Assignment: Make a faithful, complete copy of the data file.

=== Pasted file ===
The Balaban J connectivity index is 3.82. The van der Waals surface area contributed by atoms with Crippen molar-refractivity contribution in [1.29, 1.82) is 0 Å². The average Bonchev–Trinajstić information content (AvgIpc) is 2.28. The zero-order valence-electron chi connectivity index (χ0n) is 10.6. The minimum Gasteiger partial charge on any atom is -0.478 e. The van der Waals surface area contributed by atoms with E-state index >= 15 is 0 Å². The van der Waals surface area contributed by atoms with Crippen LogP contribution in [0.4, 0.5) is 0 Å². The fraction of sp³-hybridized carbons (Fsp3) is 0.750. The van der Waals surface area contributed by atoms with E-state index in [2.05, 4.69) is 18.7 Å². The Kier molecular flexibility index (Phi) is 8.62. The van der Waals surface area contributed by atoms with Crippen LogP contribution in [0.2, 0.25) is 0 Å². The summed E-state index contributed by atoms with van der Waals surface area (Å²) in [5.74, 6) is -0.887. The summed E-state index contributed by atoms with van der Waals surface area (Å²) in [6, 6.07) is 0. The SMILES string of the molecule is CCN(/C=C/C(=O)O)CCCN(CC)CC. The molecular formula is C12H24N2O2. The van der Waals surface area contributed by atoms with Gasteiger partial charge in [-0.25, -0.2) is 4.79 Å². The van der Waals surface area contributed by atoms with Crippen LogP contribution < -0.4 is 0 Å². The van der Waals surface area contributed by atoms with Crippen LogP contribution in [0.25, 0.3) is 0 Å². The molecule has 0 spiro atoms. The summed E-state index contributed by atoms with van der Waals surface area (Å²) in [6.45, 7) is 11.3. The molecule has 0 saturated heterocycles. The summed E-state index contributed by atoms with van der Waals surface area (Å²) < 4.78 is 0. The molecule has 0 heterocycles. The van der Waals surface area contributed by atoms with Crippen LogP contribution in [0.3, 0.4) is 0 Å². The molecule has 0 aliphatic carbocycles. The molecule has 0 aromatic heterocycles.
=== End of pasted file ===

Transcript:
The Balaban J connectivity index is 3.82. The van der Waals surface area contributed by atoms with Crippen molar-refractivity contribution in [1.29, 1.82) is 0 Å². The average Bonchev–Trinajstić information content (AvgIpc) is 2.28. The zero-order valence-electron chi connectivity index (χ0n) is 10.6. The minimum Gasteiger partial charge on any atom is -0.478 e. The van der Waals surface area contributed by atoms with E-state index >= 15 is 0 Å². The van der Waals surface area contributed by atoms with Crippen LogP contribution in [0.4, 0.5) is 0 Å². The fraction of sp³-hybridized carbons (Fsp3) is 0.750. The van der Waals surface area contributed by atoms with E-state index in [2.05, 4.69) is 18.7 Å². The Kier molecular flexibility index (Phi) is 8.62. The van der Waals surface area contributed by atoms with Crippen LogP contribution in [0.2, 0.25) is 0 Å². The summed E-state index contributed by atoms with van der Waals surface area (Å²) in [5.74, 6) is -0.887. The summed E-state index contributed by atoms with van der Waals surface area (Å²) in [6, 6.07) is 0. The SMILES string of the molecule is CCN(/C=C/C(=O)O)CCCN(CC)CC. The molecular formula is C12H24N2O2. The van der Waals surface area contributed by atoms with Gasteiger partial charge in [-0.25, -0.2) is 4.79 Å². The van der Waals surface area contributed by atoms with Crippen LogP contribution < -0.4 is 0 Å². The van der Waals surface area contributed by atoms with Crippen LogP contribution in [0.25, 0.3) is 0 Å². The molecule has 0 spiro atoms. The summed E-state index contributed by atoms with van der Waals surface area (Å²) in [6.45, 7) is 11.3. The molecule has 0 saturated heterocycles. The summed E-state index contributed by atoms with van der Waals surface area (Å²) < 4.78 is 0. The molecule has 0 heterocycles. The van der Waals surface area contributed by atoms with Crippen LogP contribution in [0.3, 0.4) is 0 Å². The molecule has 0 aliphatic carbocycles. The molecule has 0 aromatic heterocycles.